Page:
Senators Advance Pick for Homeland Security Inspector General

WASHINGTON (CN) – A policy adviser for Arizona’s Republican governor will likely soon take the reins as inspector general of the Department of Homeland Security and while he sailed through his nomination hearing Tuesday without problems, he will face no shortage of them if confirmed. 

(AP Photo/Susan Walsh, File)

Joseph Cuffari, tapped by President Donald Trump last year, will replace acting Inspector General John V. Kelly, assuming he can secure enough votes in the Republican-controlled Senate.

Over 35 years, Cuffari has worked in the U.S. Air Force Office of Special Investigations, the Department of Defense Inspector General Office and the Justice Department. He currently serves as military and veteran affairs policy adviser to Arizona Governor Doug Ducey.  

The inspector general’s office at the Department of Homeland Security has remained without a permanent head for over a year and Cuffari, who was buttressed with glowing praise from Republican members of the Senate Committee on Homeland Security and Governmental Affairs on Tuesday afternoon, is all but certain to be confirmed.

The responsibility of oversight expected to be passed from Kelly to Cuffari is challenging and sweeping: the department is the third largest federal agency in the U.S., employs over 245,000 people and operates on a budget of $75 billion.

Recruitment shortfalls, low morale and insufficient management at various branches within Homeland Security have plagued the agency for years and that trend will likely continue if the department does not get its priorities in order and its officials in compliance, the committee warned Cuffari.

“It’s very important that inspector generals are not captured by the agency,” Chairman Ron Johnson, R-Wis., said. “You become vested

[in the department]

and want to see it succeed, so it can be very difficult at some point to air the dirty laundry.”

And air the dirty laundry he must, ranking member Gary Peters, D-Mich., agreed.

“As inspector general, there will be times when you have to push back against top officials…we rely on the inspector general to evaluate the department’s performance on its most critical commitments,” Peters said.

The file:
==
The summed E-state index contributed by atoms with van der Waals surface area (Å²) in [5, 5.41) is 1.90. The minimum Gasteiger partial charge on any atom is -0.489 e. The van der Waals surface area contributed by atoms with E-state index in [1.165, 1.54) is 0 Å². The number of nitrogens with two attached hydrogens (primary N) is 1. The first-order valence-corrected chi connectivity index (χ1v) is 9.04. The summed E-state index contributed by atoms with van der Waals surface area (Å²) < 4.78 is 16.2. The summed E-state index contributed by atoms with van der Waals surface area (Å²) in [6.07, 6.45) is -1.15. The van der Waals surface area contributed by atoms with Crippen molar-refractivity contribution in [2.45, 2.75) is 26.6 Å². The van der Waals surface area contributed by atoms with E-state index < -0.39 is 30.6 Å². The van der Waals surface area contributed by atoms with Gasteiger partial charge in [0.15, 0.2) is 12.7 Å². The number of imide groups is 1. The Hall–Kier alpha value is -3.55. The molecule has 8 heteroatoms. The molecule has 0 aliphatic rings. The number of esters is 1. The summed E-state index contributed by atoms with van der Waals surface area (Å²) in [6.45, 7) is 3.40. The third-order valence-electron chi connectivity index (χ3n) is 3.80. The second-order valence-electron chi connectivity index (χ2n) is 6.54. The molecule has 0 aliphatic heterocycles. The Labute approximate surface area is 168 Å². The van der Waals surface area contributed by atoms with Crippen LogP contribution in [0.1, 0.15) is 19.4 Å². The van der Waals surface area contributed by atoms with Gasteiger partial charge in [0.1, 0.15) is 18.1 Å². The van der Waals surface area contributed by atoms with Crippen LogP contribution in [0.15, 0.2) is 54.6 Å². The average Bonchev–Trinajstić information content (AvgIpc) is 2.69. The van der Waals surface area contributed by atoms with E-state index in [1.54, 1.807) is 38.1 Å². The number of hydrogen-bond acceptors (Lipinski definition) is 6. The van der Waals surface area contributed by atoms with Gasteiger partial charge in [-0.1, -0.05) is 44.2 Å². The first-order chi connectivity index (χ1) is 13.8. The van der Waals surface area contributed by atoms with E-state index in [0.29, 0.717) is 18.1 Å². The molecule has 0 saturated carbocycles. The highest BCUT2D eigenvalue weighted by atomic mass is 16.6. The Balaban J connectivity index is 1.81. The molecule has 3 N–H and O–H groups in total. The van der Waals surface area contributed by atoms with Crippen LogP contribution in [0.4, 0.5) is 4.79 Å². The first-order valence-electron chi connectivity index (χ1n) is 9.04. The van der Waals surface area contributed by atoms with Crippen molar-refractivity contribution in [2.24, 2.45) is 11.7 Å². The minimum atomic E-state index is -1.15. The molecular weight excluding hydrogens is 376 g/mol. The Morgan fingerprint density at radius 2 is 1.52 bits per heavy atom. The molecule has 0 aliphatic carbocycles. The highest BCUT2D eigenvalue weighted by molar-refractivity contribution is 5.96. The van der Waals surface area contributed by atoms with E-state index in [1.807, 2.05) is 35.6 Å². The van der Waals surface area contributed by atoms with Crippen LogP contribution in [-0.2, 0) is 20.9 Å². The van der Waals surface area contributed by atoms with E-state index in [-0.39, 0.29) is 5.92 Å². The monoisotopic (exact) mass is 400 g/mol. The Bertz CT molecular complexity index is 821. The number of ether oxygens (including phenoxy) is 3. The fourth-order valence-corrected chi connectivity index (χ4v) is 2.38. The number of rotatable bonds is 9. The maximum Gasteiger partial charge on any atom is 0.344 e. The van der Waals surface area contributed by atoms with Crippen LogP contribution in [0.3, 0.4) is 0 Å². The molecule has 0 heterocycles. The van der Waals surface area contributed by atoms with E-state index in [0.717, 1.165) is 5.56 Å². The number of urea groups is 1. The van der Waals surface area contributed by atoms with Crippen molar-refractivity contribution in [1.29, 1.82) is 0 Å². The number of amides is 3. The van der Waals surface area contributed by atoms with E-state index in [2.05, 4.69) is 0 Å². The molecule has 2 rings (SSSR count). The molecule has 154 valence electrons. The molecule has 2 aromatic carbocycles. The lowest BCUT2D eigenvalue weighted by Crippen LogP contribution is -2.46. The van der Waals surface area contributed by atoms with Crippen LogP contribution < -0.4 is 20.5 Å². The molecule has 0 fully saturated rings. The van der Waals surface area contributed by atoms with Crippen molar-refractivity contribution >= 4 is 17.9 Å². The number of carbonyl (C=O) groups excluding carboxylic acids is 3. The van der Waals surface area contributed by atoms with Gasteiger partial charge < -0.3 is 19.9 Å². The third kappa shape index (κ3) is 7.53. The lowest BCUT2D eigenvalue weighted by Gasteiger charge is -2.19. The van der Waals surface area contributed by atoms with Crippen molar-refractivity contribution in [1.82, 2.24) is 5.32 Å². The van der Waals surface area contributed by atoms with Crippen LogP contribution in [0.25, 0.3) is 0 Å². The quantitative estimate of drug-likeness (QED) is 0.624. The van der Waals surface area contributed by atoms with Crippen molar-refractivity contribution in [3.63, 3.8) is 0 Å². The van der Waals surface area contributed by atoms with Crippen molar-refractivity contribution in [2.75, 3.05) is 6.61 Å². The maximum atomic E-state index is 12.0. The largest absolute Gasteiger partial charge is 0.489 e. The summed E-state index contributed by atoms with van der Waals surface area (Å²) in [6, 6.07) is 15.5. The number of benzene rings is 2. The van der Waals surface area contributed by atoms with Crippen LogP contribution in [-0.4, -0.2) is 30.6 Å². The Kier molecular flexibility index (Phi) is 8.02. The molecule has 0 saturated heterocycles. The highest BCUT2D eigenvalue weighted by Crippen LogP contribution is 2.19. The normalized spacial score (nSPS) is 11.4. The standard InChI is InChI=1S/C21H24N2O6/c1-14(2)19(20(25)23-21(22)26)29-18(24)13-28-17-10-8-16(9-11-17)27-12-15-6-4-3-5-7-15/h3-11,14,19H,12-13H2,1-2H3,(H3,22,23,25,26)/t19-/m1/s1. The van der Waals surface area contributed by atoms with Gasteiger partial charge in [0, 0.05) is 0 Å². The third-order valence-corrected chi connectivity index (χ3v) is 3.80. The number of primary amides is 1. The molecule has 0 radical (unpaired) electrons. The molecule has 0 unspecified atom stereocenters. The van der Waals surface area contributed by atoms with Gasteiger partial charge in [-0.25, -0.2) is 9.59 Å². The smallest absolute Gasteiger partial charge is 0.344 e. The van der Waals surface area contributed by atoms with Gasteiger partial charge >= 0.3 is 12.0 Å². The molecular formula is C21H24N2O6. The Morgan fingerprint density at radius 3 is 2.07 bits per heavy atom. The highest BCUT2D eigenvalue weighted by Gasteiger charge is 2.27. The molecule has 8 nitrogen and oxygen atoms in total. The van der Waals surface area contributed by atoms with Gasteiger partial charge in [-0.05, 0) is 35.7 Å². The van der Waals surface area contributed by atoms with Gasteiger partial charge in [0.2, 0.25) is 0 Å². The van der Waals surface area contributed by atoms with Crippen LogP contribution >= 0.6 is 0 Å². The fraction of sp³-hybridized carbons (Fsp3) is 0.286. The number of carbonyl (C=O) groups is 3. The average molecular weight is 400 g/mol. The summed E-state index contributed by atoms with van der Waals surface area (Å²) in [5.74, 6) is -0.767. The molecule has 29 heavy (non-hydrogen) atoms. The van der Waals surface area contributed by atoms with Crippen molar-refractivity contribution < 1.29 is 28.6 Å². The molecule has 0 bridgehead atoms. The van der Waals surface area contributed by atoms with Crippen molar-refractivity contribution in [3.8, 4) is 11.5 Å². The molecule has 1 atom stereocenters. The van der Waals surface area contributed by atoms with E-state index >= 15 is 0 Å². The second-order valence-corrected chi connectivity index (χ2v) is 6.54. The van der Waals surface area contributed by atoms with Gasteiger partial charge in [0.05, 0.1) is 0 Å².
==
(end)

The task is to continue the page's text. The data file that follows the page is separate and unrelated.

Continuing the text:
Kelly, who was appointed deputy inspector general during the Obama administration, has pushed back against Homeland Security Secretary Kirstjen Nielsen several times since he was appointed as acting inspector general by President Trump in December 2017.

Just last month, the Obama-era holdover issued a scathing report on the Homeland Security Department offshoot U.S. Immigrations and Customs Enforcement, or ICE.

The agency failed to uphold even the most basic standards of care for those families and children detained at an immigration facility in New Jersey, the report found.

Mishandled food, dilapidated living quarters, pervasive mold and worse prompted the report by Kelly to Nielsen.

Oversight of those violations will likely soon become Cuffari’s domain in addition to other pressing ethical and human rights concerns like violations the inspector general’s office found unfolding at various ICE facilities throughout the U.S.

According to a report from January, ICE turned a blind eye to facilities with “deficient conditions” from 2015 to 2018 and avoided imposing financial penalties on offending facilities by issuing waivers. In fact, penalties were only rolled out twice in three years, the inspector general found. ICE disagreed with those findings.

Cuffari faces another ethics issue if confirmed: last month, the inspector general recommended Nielsen punish Christine Ciccone, the department’s assistant secretary for legislative affairs, after whistleblowers notified Congress she retaliated against State Department officials before leaving her post as deputy chief of staff there.

Cuffari told senators Tuesday that if confirmed, he would have a “professional” relationship with Nielsen and vowed to follow the “letter of the law.”

Under the Inspector General Act, inspectors must report any flagrant abuse or deficiencies existing in department programs to Congress. They are also obligated to go over a secretary’s head to report their findings if they are told to keep their review quiet.

Pushing for a more rigorous review of the fallout from immigrant family separations that happened under the administration’s directive, Senator Jacky Rosen, D-Nev., pressed Cuffari for his thoughts on the policy and how he would interact with his would-be superior, Nielsen, who has defended it.  

“Do you think this policy was particularly flagrant or abusive or that it impacted public safety or operations at DHS?” Rosen said.

Leaning on his years of experience in oversight and investigation, Cuffari told the senator he would have to “look at the all facts” first but would report any problems to Congress, no matter what he was told by the secretary.

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